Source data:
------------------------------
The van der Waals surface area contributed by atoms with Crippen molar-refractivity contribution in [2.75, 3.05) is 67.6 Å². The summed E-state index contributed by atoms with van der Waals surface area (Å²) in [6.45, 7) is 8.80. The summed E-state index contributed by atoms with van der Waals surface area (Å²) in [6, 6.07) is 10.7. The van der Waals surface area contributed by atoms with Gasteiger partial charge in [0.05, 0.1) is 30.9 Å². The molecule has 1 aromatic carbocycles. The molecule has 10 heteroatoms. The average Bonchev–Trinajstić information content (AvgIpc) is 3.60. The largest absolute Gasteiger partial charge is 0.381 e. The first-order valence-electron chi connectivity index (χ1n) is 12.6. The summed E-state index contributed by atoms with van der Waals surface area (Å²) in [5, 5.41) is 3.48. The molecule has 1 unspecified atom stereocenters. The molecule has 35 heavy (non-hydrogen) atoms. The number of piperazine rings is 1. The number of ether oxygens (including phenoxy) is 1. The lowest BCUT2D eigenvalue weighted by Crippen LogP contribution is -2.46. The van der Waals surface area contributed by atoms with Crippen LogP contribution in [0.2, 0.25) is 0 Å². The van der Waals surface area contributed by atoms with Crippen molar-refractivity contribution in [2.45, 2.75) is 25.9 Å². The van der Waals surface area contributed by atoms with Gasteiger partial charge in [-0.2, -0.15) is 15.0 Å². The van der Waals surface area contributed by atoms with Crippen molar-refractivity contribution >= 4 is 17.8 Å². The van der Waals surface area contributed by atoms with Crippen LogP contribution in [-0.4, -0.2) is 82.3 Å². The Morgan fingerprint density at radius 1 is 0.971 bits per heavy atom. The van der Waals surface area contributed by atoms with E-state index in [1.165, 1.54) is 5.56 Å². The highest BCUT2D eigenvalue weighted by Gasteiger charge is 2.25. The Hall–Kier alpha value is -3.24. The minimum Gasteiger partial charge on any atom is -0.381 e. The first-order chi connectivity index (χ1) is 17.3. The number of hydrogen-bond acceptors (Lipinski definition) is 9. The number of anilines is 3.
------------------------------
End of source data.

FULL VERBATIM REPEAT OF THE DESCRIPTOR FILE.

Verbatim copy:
The van der Waals surface area contributed by atoms with Crippen molar-refractivity contribution in [2.75, 3.05) is 67.6 Å². The summed E-state index contributed by atoms with van der Waals surface area (Å²) in [6.45, 7) is 8.80. The summed E-state index contributed by atoms with van der Waals surface area (Å²) in [6, 6.07) is 10.7. The van der Waals surface area contributed by atoms with Gasteiger partial charge in [0.05, 0.1) is 30.9 Å². The molecule has 1 aromatic carbocycles. The molecule has 10 heteroatoms. The average Bonchev–Trinajstić information content (AvgIpc) is 3.60. The largest absolute Gasteiger partial charge is 0.381 e. The first-order valence-electron chi connectivity index (χ1n) is 12.6. The summed E-state index contributed by atoms with van der Waals surface area (Å²) in [5, 5.41) is 3.48. The molecule has 1 unspecified atom stereocenters. The molecule has 35 heavy (non-hydrogen) atoms. The number of piperazine rings is 1. The number of ether oxygens (including phenoxy) is 1. The lowest BCUT2D eigenvalue weighted by Crippen LogP contribution is -2.46. The van der Waals surface area contributed by atoms with Crippen LogP contribution in [0.2, 0.25) is 0 Å². The van der Waals surface area contributed by atoms with Crippen molar-refractivity contribution in [2.45, 2.75) is 25.9 Å². The van der Waals surface area contributed by atoms with Gasteiger partial charge in [-0.2, -0.15) is 15.0 Å². The van der Waals surface area contributed by atoms with Crippen molar-refractivity contribution >= 4 is 17.8 Å². The van der Waals surface area contributed by atoms with Crippen LogP contribution in [-0.4, -0.2) is 82.3 Å². The Morgan fingerprint density at radius 1 is 0.971 bits per heavy atom. The van der Waals surface area contributed by atoms with E-state index in [1.165, 1.54) is 5.56 Å². The highest BCUT2D eigenvalue weighted by Gasteiger charge is 2.25. The Hall–Kier alpha value is -3.24. The minimum Gasteiger partial charge on any atom is -0.381 e. The first-order chi connectivity index (χ1) is 17.3. The number of hydrogen-bond acceptors (Lipinski definition) is 9. The number of anilines is 3.